PurposeThe purpose of this paper is to examine the process of capability building at subsidiary level and the forces preventing such process. The paper discusses and tests three propositions governing this process.Design/methodology/approachThis research is based on multiple case studies. A case study research is most useful when addressing issues about which little prior theory has been developed or empirical evidence collected.FindingsSubsidiaries in Asia operate in a way substantially different from those in the West. Specifically what ways do market specificities in Asian economies serve to either inhibit or positively encourage the development of a subsidiary? What are the circumstances which could induce subsidiaries to outsource production?Research limitations/implicationsFuture research should explore the regional effect on MNE subsidiary types and different flexibilities exhibited in the value chain. What are the specific aspects (macro and micro) that explain variations of business strategies at subsidiary levelboth over time and between countries?Practical implicationsMultinational enterprises (MNEs) should be aware of the strong potential for capability development at the subsidiary level. This increased awareness ought to induce consideration in MNEs about how best to encourage such know capability development and how to leverage these capabilities for a better MNE performance.Social implicationsManagers who knew the host country languages and culture, and have outward-looking attitudes, are in advantageous positions to learn about new opportunities.Originality/valueThe paper offers empirical insights into the state and drivers of subsidiary performance in Asia. Specifically it shows how neglect of external conditions can act to open people’s eyes and foster a capability-building process within subsidiaries.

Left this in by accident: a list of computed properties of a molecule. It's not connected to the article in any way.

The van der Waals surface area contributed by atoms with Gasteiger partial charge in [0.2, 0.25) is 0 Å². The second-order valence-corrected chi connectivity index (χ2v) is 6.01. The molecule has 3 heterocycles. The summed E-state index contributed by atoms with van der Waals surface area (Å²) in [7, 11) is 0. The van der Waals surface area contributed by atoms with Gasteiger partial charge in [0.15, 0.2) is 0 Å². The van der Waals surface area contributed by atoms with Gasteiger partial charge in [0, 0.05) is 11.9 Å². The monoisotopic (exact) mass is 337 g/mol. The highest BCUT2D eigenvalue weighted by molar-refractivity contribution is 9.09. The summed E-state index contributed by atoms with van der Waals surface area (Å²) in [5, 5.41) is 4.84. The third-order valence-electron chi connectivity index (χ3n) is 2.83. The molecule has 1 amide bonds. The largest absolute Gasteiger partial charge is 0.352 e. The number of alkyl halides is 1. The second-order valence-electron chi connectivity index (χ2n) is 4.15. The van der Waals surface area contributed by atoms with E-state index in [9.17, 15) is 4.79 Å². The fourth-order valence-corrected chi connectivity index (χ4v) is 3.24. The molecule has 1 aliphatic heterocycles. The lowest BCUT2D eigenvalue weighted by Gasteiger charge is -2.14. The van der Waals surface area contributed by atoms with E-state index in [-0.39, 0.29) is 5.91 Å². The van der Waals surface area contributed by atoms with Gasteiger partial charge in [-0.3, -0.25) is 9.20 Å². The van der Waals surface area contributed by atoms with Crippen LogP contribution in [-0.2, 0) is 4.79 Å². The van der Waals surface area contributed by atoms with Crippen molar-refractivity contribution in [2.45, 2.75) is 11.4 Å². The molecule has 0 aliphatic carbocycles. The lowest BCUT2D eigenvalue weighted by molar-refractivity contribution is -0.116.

Multinational Business Review – Emerald Publishing
Published: Dec 10, 2018
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